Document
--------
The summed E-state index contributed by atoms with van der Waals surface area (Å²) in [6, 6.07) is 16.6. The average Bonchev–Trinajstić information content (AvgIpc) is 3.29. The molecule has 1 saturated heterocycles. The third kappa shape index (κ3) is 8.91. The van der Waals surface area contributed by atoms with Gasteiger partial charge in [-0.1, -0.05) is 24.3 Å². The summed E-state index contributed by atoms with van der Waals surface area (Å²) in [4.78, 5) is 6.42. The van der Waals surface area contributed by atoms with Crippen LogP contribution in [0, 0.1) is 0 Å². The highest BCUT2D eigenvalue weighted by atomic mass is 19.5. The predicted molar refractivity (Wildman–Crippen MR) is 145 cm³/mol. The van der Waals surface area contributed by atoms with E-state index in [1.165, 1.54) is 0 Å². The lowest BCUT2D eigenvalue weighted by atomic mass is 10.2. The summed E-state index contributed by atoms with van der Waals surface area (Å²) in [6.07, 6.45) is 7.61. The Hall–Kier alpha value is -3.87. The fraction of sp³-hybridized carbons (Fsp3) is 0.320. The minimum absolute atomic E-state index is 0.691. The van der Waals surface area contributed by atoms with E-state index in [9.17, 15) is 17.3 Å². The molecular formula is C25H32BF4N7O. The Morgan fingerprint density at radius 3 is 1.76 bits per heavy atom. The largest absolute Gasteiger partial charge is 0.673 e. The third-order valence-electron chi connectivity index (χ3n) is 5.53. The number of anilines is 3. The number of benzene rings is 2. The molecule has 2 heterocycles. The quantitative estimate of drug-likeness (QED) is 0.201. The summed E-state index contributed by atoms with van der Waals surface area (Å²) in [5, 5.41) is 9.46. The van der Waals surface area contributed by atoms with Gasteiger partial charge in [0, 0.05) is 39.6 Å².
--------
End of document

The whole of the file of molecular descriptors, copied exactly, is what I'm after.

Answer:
The summed E-state index contributed by atoms with van der Waals surface area (Å²) in [6, 6.07) is 16.6. The average Bonchev–Trinajstić information content (AvgIpc) is 3.29. The molecule has 1 saturated heterocycles. The third kappa shape index (κ3) is 8.91. The van der Waals surface area contributed by atoms with Gasteiger partial charge in [-0.1, -0.05) is 24.3 Å². The summed E-state index contributed by atoms with van der Waals surface area (Å²) in [4.78, 5) is 6.42. The van der Waals surface area contributed by atoms with Crippen LogP contribution in [0, 0.1) is 0 Å². The highest BCUT2D eigenvalue weighted by atomic mass is 19.5. The predicted molar refractivity (Wildman–Crippen MR) is 145 cm³/mol. The van der Waals surface area contributed by atoms with E-state index in [1.165, 1.54) is 0 Å². The lowest BCUT2D eigenvalue weighted by atomic mass is 10.2. The summed E-state index contributed by atoms with van der Waals surface area (Å²) in [6.07, 6.45) is 7.61. The Hall–Kier alpha value is -3.87. The fraction of sp³-hybridized carbons (Fsp3) is 0.320. The minimum absolute atomic E-state index is 0.691. The van der Waals surface area contributed by atoms with E-state index in [9.17, 15) is 17.3 Å². The molecular formula is C25H32BF4N7O. The Morgan fingerprint density at radius 3 is 1.76 bits per heavy atom. The largest absolute Gasteiger partial charge is 0.673 e. The third-order valence-electron chi connectivity index (χ3n) is 5.53. The number of anilines is 3. The number of benzene rings is 2. The molecule has 2 heterocycles. The quantitative estimate of drug-likeness (QED) is 0.201. The summed E-state index contributed by atoms with van der Waals surface area (Å²) in [5, 5.41) is 9.46. The van der Waals surface area contributed by atoms with Gasteiger partial charge in [0, 0.05) is 39.6 Å².